The Measure of Our Success
By Marian Wright Edelman
The background: Edelman is an incredibly accomplished person: She was the first black woman admitted to the Mississippi bar; she worked with Martin Luther King Jr.; and now she leads the Children’s Defense Fund. This is a love letter to her three sons in the form of 25 lessons.
Why she chose it: In the introduction, Edelman discusses her worries that her children were brought up in a too-privileged era. “Giving up and ‘burnout’ were not part of the language of my elders…you did what you had to do and you got up every time you fell down and tried as many times as you had to to get it done right,” she writes. That really hit me—I have such a huge fear of failing. I read the book ten years ago, as a young adult, and I found the lessons inspiring. Now, as a parent, I see them in a whole new way.
Another Bullshit Night in Suck City
By Nick Flynn
The background: Flynn’s memoir is about growing up in a tumultuous household after his alcoholic father abandoned the family. His dad became homeless, and though they were estranged, their paths did cross, in part because Flynn was working at a homeless shelter his father would occasionally duck into. The book is rough and raw and real. I was so completely on Flynn’s side, wanting him to succeed. I recognized something in that kid—something I see in some of my friends, which is being a product of parents who are unfinished individuals.
Why she chose it: This is one of my favorite books right now, because it is so full of all the stuff of life that can be so messy and painful and disastrous. And yet it’s full of so much grace. Part of the heartbreak is that the book makes you think when you pass a homeless person on the street: “That person is someone’s dad.”
By Anne Michaels
The background: This book was given to me by one of my dearest girlfriends, which is how a lot of my favorite books come to me. It’s about a little boy who survives World War II—how he’s rescued and how he grows up and gets past the tragedy of what he’s been through. It contains unlikely kindnesses of people toward one another, like an older man who hides the mud-covered boy inside his coat and spirits him away, after the child’s family is killed by the Nazis—that really got to me.
Why she chose it: There are beautiful scenes of the boy’s coming of age and, later, his falling in love after his divorce. I’m thinking of one when he’s on a date at a very fancy restaurant and he’s so nervous, he accidentally knocks silverware off the table. He’s mortified. But then the woman, to make him feel better, sweeps all her cutlery off the table. Because this character has been through so much, you are aching for him to be adored like that — and then comes this wonderful line: “I fell in love amid the clattering of spoons.” Michaels’s writing is so poetic. I’ve turned down pages all through the book.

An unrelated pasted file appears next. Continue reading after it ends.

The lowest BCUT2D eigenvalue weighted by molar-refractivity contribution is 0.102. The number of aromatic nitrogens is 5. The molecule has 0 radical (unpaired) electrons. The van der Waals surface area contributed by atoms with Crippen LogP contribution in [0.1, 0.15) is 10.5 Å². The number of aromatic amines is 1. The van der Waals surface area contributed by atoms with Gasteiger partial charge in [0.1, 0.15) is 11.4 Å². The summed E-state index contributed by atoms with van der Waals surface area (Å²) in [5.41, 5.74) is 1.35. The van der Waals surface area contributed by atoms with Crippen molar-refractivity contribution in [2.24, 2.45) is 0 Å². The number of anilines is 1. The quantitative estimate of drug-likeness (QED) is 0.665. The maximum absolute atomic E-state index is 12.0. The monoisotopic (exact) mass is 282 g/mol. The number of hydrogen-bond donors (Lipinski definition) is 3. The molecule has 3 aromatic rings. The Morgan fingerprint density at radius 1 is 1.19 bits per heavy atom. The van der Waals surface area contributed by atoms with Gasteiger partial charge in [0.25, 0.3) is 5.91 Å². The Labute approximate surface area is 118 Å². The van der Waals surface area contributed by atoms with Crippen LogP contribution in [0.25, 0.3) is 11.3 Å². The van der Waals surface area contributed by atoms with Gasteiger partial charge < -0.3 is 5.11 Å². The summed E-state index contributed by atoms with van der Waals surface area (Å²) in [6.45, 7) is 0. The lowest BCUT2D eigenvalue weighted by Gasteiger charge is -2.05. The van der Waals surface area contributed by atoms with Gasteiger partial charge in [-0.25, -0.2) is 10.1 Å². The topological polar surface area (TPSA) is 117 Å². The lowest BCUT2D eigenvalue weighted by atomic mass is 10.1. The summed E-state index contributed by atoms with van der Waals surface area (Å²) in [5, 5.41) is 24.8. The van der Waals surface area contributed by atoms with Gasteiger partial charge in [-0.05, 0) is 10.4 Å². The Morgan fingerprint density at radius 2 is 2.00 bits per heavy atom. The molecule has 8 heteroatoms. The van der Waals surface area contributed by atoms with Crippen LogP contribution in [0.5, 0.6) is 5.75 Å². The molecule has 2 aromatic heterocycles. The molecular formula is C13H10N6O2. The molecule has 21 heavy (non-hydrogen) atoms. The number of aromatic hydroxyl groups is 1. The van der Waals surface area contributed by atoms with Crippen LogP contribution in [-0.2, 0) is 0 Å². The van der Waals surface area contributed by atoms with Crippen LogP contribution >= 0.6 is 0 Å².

The Girls’ Guide to Hunting and Fishing
By Melissa Bank
The background: A collection of linked stories, Girls’ Guide follows mischievous and daring Jane through the different relationships she chooses to lose herself in at particular moments in her life.
Why she chose it: This is not some deep, probing, Anna Karenina type of novel—it’s a nice, cozy, girlfriend book. I read it at a time when I was working really hard and felt really young. I was shooting Felicity in Los Angeles, and I did not have a ritual girl group. I was missing that so much. Now, living in New York, I have that, but I used this book to surround myself with all those great smart-aleck, empathetic feminine voices at a time when I needed them.
By Michael Ondaatje
The background: This is just how I like a novel—full of big, sweeping landscapes and delicious details. It starts in northern California, horse country, and it follows two sisters. I don’t want to give too much away, but an event occurs that sends them on separate paths.
Why she chose it: I’m just obsessed with Michael Ondaatje right now. The women in his books have secrets, yes, but the secrets inform who they become. What I love is that his women are not victims of circumstance. They’re courageous; they keep moving forward. He gives them a quiet power, and I like that. The books I’m drawn to are like Ondaatje’s—lyrical and adventurous—and they capture the intricacies of human emotions and relationships.
Martha Stewart’s Baking Handbook
By Martha Stewart
Why she chose it: An amazing babysitter named Rachel helped me when my son was a baby. I wasn’t really a cook, and she taught me so much about creating a home. Now I make Martha Stewart’s scones all the time—though I use ginger instead of currants [ click here for the recipe ]. I freeze logs of the dough, and if I have a girlfriend coming to stay, I’ll put some in the oven. They’ll make the whole house smell good.
What didn’t stick: I’m a little more free-form than Martha Stewart—but I love her fastidiousness.